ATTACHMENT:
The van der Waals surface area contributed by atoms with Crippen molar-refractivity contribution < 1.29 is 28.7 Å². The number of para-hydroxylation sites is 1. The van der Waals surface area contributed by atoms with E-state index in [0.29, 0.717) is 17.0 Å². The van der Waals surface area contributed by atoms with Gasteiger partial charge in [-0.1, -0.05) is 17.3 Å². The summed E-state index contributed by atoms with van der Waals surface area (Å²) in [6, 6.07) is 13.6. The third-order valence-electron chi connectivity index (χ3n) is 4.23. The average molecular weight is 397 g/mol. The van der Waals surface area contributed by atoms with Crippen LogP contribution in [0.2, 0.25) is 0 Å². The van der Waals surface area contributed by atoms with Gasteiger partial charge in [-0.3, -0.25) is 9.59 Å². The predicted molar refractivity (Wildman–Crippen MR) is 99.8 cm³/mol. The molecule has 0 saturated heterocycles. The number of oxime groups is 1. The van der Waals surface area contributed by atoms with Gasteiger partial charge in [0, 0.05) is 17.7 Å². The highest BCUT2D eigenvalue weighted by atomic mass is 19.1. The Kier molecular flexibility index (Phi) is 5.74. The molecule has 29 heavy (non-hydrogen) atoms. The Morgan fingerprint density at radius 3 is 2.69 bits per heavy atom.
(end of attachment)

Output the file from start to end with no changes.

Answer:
The van der Waals surface area contributed by atoms with Crippen molar-refractivity contribution < 1.29 is 28.7 Å². The number of para-hydroxylation sites is 1. The van der Waals surface area contributed by atoms with E-state index in [0.29, 0.717) is 17.0 Å². The van der Waals surface area contributed by atoms with Gasteiger partial charge in [-0.1, -0.05) is 17.3 Å². The summed E-state index contributed by atoms with van der Waals surface area (Å²) in [6, 6.07) is 13.6. The third-order valence-electron chi connectivity index (χ3n) is 4.23. The average molecular weight is 397 g/mol. The van der Waals surface area contributed by atoms with Crippen LogP contribution in [0.2, 0.25) is 0 Å². The van der Waals surface area contributed by atoms with Gasteiger partial charge in [-0.3, -0.25) is 9.59 Å². The predicted molar refractivity (Wildman–Crippen MR) is 99.8 cm³/mol. The molecule has 0 saturated heterocycles. The number of oxime groups is 1. The van der Waals surface area contributed by atoms with Gasteiger partial charge in [0, 0.05) is 17.7 Å². The highest BCUT2D eigenvalue weighted by atomic mass is 19.1. The Kier molecular flexibility index (Phi) is 5.74. The molecule has 29 heavy (non-hydrogen) atoms. The Morgan fingerprint density at radius 3 is 2.69 bits per heavy atom.